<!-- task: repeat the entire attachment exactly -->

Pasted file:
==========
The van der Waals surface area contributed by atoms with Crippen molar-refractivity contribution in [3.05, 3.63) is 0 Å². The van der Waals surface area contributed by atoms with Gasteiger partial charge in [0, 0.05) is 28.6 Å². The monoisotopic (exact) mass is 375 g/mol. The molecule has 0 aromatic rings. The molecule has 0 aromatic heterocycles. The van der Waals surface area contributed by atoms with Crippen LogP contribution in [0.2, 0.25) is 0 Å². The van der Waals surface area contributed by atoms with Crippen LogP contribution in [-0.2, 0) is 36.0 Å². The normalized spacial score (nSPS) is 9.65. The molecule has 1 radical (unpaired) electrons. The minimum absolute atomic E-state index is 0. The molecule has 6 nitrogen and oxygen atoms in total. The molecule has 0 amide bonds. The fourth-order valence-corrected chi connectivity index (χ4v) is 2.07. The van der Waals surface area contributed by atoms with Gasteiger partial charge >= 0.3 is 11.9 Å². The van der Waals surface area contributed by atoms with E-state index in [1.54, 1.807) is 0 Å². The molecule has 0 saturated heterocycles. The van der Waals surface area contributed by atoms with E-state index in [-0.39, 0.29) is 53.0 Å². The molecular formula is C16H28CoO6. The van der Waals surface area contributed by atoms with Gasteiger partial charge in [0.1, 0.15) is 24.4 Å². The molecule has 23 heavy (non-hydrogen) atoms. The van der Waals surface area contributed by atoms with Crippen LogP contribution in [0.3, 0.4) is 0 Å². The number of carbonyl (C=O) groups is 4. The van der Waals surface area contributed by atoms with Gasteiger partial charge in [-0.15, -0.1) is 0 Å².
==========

The van der Waals surface area contributed by atoms with Crippen molar-refractivity contribution in [3.05, 3.63) is 0 Å². The van der Waals surface area contributed by atoms with Gasteiger partial charge in [0, 0.05) is 28.6 Å². The monoisotopic (exact) mass is 375 g/mol. The molecule has 0 aromatic rings. The molecule has 0 aromatic heterocycles. The van der Waals surface area contributed by atoms with Crippen LogP contribution in [0.2, 0.25) is 0 Å². The van der Waals surface area contributed by atoms with Crippen LogP contribution in [-0.2, 0) is 36.0 Å². The normalized spacial score (nSPS) is 9.65. The molecule has 1 radical (unpaired) electrons. The minimum absolute atomic E-state index is 0. The molecule has 6 nitrogen and oxygen atoms in total. The molecule has 0 amide bonds. The fourth-order valence-corrected chi connectivity index (χ4v) is 2.07. The van der Waals surface area contributed by atoms with Gasteiger partial charge >= 0.3 is 11.9 Å². The van der Waals surface area contributed by atoms with E-state index in [1.54, 1.807) is 0 Å². The molecule has 0 saturated heterocycles. The van der Waals surface area contributed by atoms with E-state index in [-0.39, 0.29) is 53.0 Å². The molecular formula is C16H28CoO6. The van der Waals surface area contributed by atoms with Gasteiger partial charge in [0.1, 0.15) is 24.4 Å². The molecule has 23 heavy (non-hydrogen) atoms. The van der Waals surface area contributed by atoms with Crippen LogP contribution in [0.3, 0.4) is 0 Å². The number of carbonyl (C=O) groups is 4. The van der Waals surface area contributed by atoms with Gasteiger partial charge in [-0.15, -0.1) is 0 Å².